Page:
Kasdin, of course, is the outgoing mayor of Miami Beach, and he's made it clear to his supporters the best way to ensure that his legacy endures is to vote for Saul Gross. "When you dedicate a large portion of your life to the community, you want to see it go in the right direction," Gross says of his motivations for seeking office. "And that means getting involved politically to make sure the vision we had for the area is the one that gets implemented." (As of October 12, Gross had raised nearly $159,000 in campaign contributions, far more than the combined totals of his four opponents, Joe Fontana, Louis Martinez, Dan Pearson, and Julio Lora.)
"In the thirteen years I've owned property on Washington Avenue," Gross goes on, "I've chosen never to rent to a chain. It may not be in my best financial interest -- they pay more, lenders are more comfortable with them -- but to me South Beach is all about character and individuality. And the chains are not. But if we as a city are going to bring them in, we should make them conform to our style."
He points to his own experience as chairman of the Miami Beach Design Review Board. Banana Republic was set to move into Lincoln Road's Chase Federal Bank, a strikingly handsome building constructed in 1947. Rather than let Banana Republic's owners raze the bank's interior, the board forced them to work with it. The result? "How wonderful that the bank's old vault is the changing room!" Gross gushes.
"On Collins Avenue people said we can't preserve these buildings the way they are, we have to make them suitable for retail and allow them to buzz saw the front of the buildings off." Gross rolls his eyes in mock disgust. "It turned out not to be true. We held the line, we made them preserve the buildings, and now the Armani store that moved in there has some of highest sales of its chain in the entire Southeast United States."
One question raised by several of Gross's opponents for the Group II commission seat is the matter of conflicts of interest. Given Streamline Properties' considerable activities -- ownership of two retail strips on Washington Avenue, management of twenty different apartment buildings, and ongoing rehab projects -- how will Gross keep the city's best interests separate from his own?
Without missing a beat he answers, "Throughout my six-year tenure on the Design Review Board I had only three or four conflicts." Moreover, he adds, the real estate projects that could conceivably produce conflicts come before the commission with even less frequency than the board.
To those who see nefarious collusion behind every city hall deal, there's little Gross can say to put them at ease. And given Miami Beach's Eighties history of civic corruption, there's good reason to be suspicious of anyone running for public office. In the end supporting Gross's candidacy comes down to a gut feeling: Do you trust him? Based on the last seventeen years he's spent helping to chart the evolution of the Beach, do you believe Saul Gross will do what's right?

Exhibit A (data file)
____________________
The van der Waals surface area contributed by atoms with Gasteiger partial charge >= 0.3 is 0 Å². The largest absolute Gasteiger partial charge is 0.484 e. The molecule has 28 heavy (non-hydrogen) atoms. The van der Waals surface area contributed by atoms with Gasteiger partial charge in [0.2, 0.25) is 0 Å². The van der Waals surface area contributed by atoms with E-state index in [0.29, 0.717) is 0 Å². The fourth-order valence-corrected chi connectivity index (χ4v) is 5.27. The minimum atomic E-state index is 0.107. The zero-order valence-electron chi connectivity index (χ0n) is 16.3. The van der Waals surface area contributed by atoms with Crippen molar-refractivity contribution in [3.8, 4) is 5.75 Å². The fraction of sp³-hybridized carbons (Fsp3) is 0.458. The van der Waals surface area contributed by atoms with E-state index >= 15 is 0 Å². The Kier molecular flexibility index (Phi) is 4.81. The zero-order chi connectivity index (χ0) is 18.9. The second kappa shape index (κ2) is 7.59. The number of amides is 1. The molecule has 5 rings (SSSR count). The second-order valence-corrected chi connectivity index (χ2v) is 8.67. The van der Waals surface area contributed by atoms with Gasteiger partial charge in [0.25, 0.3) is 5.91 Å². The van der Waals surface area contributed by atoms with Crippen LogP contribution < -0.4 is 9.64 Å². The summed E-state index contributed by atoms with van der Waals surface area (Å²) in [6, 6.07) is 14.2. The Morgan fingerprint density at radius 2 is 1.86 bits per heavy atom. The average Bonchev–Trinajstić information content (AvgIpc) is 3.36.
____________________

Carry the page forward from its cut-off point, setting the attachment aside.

Gross seems aware there's only one way to definitively answer this. As he and Kulchur finish lunch and begin their goodbyes, he stops short. "Can you spare another ten minutes?" he asks. "I want to show you something."
Several minutes later Kulchur is getting a guided tour of the Beach, as seen through Gross's eyes. He pilots his aging Mercedes down Meridian Avenue and draws Kulchur's attention away from a case of hand-labeled John Coltrane and Charles Mingus cassettes on the armrest. "See how the trees arch overhead?" he asks enthusiastically, noting the rows of leafy branches that line either side of Meridian, many of which he helped to plant in front of buildings he's renovated. They're not only pleasing to the eye, he notes, but their shade makes the street pedestrian-friendly. It's a little thing that has a huge impact on day-to-day quality of life. By comparison, he quips, just try strolling down the sun-blasted sidewalks of Euclid or Pennsylvania avenues during the summer -- you'll melt.
He turns his car onto Thirteenth Street and rolls to a stop in front of the archways of the Parc Vendome, a structure he painstakingly restored and then converted to condos. As he begins pointing out all the design details, it's clear the term labor of love isn't just an empty phrase to him. "See those tiles?" he says, pointing out a row of small, flowered-embossed squares near a set of the Vendome's Spanish steps. "You can tell which ones were so smashed up we had to make new ones."
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Kulchur squints hard, to no avail. They all look the same to me.
"No, no, look there," Gross implores with an outstretched finger. "See how a few of them are a little different?"
Um, Saul, they're just little tiles.
He turns to Kulchur and smiles, as if patiently schooling an errant son. "It does matter," he says. "Look, I'm not going to make any bones about it. Development is about trying to make money. But given a choice between making a lot of money and doing something right but making a little bit less money, my choice is to do it the right way."